Color Out of Space

Color Out of Space

2020, NR, 111 min. Directed by Richard Stanley. Starring Nicolas Cage, Joely Richardson, Madeleine Arthur, Brendan Meyer, Julian Hilliard, Elliot Knight, Tommy Chong.

REVIEWED By Richard Whittaker, Fri., Jan. 24, 2020

"A dream you dream alone is just a dream. A dream you dream together is reality," failed artist turned alpaca farmer Nathan Gardner (Cage) tells his wife, investment adviser Theresa (Richardson). So also it goes with nightmares, as captured in this disturbing adaptation of H.P. Lovecraft's 1927 novella The Colour Out of Space, about a family destroyed by uncanny forces at the edge of perception in the wake of a meteorite crash.

Dickensian. Shakespearean. Brechtian. Orwellian. Pinteresque. Kafkaesque. There aren't many authors whose names have made the leap to being a term for a whole school of literature, and Lovecraft makes that cut. His name evokes eldritch dread, a sense of powerlessness against things in the dark and the void. In this case, it's the Gardners in their New England home – Nathan, Theresa, their stoner son Benny (Meyer), witchy daughter Lavinia (Arthur, arch and sardonic in a way that only teenagers can be), and youngest boy, Jack (Hilliard). A strange metallic object lands in their yard, and the rules of reality start to collapse in horrifying ways.

Of course, director Richard Stanley sets himself a near-impossible problem. The alien interloper is a color, a wavelength that Lovecraft described as "almost impossible to describe." Film being a visual medium, he has to make a choice, and goes for a scintillating purple that steadily seeps into everything, from flowers to minds to the water table – causing it to become an increasing concern for visiting hydrologist Ward Phillips (Knight), who has been charged with preparing for the building of a new reservoir. (It must be noted that there will be a slight amount of glee knowing that Stanley cast a Black actor as the outside observer in a story written by the paranoid and notoriously racist Lovecraft.)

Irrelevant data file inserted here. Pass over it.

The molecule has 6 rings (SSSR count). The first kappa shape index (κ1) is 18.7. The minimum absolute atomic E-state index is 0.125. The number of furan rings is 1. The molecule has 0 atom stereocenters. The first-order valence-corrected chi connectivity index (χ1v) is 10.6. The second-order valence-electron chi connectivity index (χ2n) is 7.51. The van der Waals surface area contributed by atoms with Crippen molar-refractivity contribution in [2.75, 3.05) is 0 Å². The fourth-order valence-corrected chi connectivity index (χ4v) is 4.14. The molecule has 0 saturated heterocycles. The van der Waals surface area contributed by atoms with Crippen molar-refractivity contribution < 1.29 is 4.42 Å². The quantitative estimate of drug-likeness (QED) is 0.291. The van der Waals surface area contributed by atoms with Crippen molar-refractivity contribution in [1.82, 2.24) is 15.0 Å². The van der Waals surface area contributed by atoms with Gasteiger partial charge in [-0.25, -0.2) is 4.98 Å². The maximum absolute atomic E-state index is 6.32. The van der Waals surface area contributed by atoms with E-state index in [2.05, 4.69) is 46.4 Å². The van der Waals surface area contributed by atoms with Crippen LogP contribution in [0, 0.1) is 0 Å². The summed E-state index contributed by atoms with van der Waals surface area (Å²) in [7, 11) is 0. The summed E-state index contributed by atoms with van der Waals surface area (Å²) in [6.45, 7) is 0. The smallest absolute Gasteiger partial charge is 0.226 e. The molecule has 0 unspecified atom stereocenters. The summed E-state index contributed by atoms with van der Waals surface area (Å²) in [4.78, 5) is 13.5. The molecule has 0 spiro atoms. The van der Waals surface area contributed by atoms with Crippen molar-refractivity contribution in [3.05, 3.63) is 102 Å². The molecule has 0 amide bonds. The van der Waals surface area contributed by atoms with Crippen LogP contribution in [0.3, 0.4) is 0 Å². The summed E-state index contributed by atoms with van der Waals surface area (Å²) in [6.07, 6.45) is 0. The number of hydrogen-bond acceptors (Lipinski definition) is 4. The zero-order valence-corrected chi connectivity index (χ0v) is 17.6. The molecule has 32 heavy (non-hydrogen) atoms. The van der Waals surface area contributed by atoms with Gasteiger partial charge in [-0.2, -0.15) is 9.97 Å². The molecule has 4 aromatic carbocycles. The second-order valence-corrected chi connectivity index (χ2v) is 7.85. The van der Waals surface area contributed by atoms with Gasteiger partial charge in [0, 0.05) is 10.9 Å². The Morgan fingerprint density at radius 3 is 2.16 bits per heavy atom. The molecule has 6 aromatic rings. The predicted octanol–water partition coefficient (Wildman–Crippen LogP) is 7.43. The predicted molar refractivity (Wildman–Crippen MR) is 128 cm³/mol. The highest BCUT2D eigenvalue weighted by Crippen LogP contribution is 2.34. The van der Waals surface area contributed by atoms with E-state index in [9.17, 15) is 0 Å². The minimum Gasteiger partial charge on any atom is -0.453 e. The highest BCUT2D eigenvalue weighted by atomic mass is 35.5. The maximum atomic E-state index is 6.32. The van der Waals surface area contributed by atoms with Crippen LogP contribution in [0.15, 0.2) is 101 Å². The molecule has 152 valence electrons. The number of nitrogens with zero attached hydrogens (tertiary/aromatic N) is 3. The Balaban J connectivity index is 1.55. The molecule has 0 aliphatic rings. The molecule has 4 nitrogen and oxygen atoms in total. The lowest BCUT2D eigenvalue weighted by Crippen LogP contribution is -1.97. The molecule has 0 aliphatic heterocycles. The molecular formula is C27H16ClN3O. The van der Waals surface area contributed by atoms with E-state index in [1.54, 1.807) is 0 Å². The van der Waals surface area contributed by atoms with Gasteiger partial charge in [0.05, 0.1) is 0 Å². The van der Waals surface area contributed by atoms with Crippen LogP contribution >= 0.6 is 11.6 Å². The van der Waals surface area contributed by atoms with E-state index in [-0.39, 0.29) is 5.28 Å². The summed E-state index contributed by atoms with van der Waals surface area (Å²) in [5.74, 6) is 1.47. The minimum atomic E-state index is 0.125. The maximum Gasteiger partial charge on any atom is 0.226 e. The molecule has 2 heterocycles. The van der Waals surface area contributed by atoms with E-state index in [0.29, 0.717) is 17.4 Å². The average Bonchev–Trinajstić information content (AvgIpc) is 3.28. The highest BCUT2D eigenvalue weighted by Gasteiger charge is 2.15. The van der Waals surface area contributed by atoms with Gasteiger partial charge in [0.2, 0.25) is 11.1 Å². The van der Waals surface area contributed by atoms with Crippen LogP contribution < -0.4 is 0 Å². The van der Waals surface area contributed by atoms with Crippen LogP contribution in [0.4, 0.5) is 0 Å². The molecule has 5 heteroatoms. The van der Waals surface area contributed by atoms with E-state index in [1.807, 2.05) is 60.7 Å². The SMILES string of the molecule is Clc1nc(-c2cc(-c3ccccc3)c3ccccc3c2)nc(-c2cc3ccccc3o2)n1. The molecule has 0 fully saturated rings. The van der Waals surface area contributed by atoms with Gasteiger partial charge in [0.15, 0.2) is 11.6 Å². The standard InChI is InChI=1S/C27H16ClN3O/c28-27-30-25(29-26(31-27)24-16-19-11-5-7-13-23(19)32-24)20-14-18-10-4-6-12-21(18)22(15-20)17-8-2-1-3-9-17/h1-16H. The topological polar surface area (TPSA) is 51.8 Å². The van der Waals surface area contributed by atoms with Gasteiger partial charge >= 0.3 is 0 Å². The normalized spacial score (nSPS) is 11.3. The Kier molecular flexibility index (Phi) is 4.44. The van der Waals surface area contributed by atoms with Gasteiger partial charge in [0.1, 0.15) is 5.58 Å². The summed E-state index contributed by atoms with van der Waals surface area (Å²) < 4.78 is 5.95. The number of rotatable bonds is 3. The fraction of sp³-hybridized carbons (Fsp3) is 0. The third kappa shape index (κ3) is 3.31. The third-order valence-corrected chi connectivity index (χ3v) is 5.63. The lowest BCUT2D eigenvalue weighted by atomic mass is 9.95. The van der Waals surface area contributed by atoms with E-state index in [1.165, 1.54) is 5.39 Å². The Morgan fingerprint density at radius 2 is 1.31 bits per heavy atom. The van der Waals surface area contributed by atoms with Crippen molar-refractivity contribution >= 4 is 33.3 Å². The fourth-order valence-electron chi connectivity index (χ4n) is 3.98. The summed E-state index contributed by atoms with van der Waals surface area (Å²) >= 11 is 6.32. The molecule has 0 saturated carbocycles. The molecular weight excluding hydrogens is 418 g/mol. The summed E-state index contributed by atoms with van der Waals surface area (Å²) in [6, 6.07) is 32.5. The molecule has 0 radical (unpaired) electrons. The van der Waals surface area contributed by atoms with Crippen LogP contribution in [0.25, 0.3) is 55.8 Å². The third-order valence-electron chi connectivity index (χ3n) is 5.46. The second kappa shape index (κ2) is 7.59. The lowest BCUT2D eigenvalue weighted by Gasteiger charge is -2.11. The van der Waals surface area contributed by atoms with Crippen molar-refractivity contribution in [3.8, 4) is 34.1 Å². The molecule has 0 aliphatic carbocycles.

It's rare that anything about any movie can be bigger than the mere presence of Cage, the king of mega-acting, but the mere presence of Richard Stanley makes Color Out of Space extraordinary. Making his return to narrative features for the first time since being fired from the catastrophic The Island of Dr. Moreau (a departure recounted in the astounding documentary Lost Soul), his lurid, discordant depiction of the complete collapse of the Gardners is indeed Lovecraftian. What he truly conjures, and what recent stealth Cthulhu mythos tale Underwater so mishandled, is true cosmic dread. Lovecraft was never about monsters or tentacles, but instead about the constant conviction that nothing in which we place our faith – religion, science, or as with Lavinia, magic – will protect us from an implacable universe that neither knows or cares. What's more, the intrusion is everywhere – from mysterious shapes at the periphery of vision to fruit that grows uncannily fast to warped television signals, scaly skins, fracturing sanity, and a cold disregard for the fragile human form.

For fans of Lovecraft, this may well be the most successful attempt to bring his warped writings to the screen, and is definitely up there with Stuart Gordon's Dagon and Dreams in the Witch House –the most loyal conversions to date (it's thrilling news indeed that Stanley gets to do this again with a new take on Lovecraft's The Dunwich Horror). But for audiences who don't know the books, this is a bracing, blasphemous horror that pulls you in and twists your nerves.

Read our interview with director Richard Stanley at

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Color Out of Space, Richard Stanley, Nicolas Cage, Joely Richardson, Madeleine Arthur, Brendan Meyer, Julian Hilliard, Elliot Knight, Tommy Chong

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